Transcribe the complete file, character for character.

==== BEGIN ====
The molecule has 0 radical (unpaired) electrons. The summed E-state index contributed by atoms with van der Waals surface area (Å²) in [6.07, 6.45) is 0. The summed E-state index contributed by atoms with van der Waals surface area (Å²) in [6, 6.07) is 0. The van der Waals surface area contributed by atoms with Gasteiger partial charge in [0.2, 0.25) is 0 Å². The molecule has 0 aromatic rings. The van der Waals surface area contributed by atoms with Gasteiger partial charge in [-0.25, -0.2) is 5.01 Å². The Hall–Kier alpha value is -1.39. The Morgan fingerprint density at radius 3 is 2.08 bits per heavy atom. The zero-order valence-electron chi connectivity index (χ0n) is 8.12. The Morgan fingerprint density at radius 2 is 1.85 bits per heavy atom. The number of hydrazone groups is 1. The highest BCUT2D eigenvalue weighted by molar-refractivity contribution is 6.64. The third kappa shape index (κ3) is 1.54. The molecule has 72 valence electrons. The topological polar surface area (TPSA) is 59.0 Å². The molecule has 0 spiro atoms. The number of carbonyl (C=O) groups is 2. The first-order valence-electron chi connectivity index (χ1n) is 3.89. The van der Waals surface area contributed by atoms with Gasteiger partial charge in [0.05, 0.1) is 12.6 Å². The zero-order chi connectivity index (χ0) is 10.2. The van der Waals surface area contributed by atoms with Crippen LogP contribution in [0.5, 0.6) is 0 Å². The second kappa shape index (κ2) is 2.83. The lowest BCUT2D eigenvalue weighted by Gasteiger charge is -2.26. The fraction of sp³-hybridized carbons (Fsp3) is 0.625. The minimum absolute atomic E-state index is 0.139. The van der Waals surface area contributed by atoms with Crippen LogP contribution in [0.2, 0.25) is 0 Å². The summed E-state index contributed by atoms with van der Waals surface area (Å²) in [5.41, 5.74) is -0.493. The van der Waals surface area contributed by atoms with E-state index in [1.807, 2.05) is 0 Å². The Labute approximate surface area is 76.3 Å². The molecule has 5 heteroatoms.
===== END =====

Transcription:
The molecule has 0 radical (unpaired) electrons. The summed E-state index contributed by atoms with van der Waals surface area (Å²) in [6.07, 6.45) is 0. The summed E-state index contributed by atoms with van der Waals surface area (Å²) in [6, 6.07) is 0. The van der Waals surface area contributed by atoms with Gasteiger partial charge in [0.2, 0.25) is 0 Å². The molecule has 0 aromatic rings. The van der Waals surface area contributed by atoms with Gasteiger partial charge in [-0.25, -0.2) is 5.01 Å². The Hall–Kier alpha value is -1.39. The Morgan fingerprint density at radius 3 is 2.08 bits per heavy atom. The zero-order valence-electron chi connectivity index (χ0n) is 8.12. The Morgan fingerprint density at radius 2 is 1.85 bits per heavy atom. The number of hydrazone groups is 1. The highest BCUT2D eigenvalue weighted by molar-refractivity contribution is 6.64. The third kappa shape index (κ3) is 1.54. The molecule has 72 valence electrons. The topological polar surface area (TPSA) is 59.0 Å². The molecule has 0 spiro atoms. The number of carbonyl (C=O) groups is 2. The first-order valence-electron chi connectivity index (χ1n) is 3.89. The van der Waals surface area contributed by atoms with Gasteiger partial charge in [0.05, 0.1) is 12.6 Å². The zero-order chi connectivity index (χ0) is 10.2. The van der Waals surface area contributed by atoms with Crippen LogP contribution in [0.5, 0.6) is 0 Å². The second kappa shape index (κ2) is 2.83. The lowest BCUT2D eigenvalue weighted by Gasteiger charge is -2.26. The fraction of sp³-hybridized carbons (Fsp3) is 0.625. The minimum absolute atomic E-state index is 0.139. The van der Waals surface area contributed by atoms with Crippen LogP contribution in [0.2, 0.25) is 0 Å². The summed E-state index contributed by atoms with van der Waals surface area (Å²) in [5.41, 5.74) is -0.493. The van der Waals surface area contributed by atoms with E-state index in [1.807, 2.05) is 0 Å². The Labute approximate surface area is 76.3 Å². The molecule has 5 heteroatoms.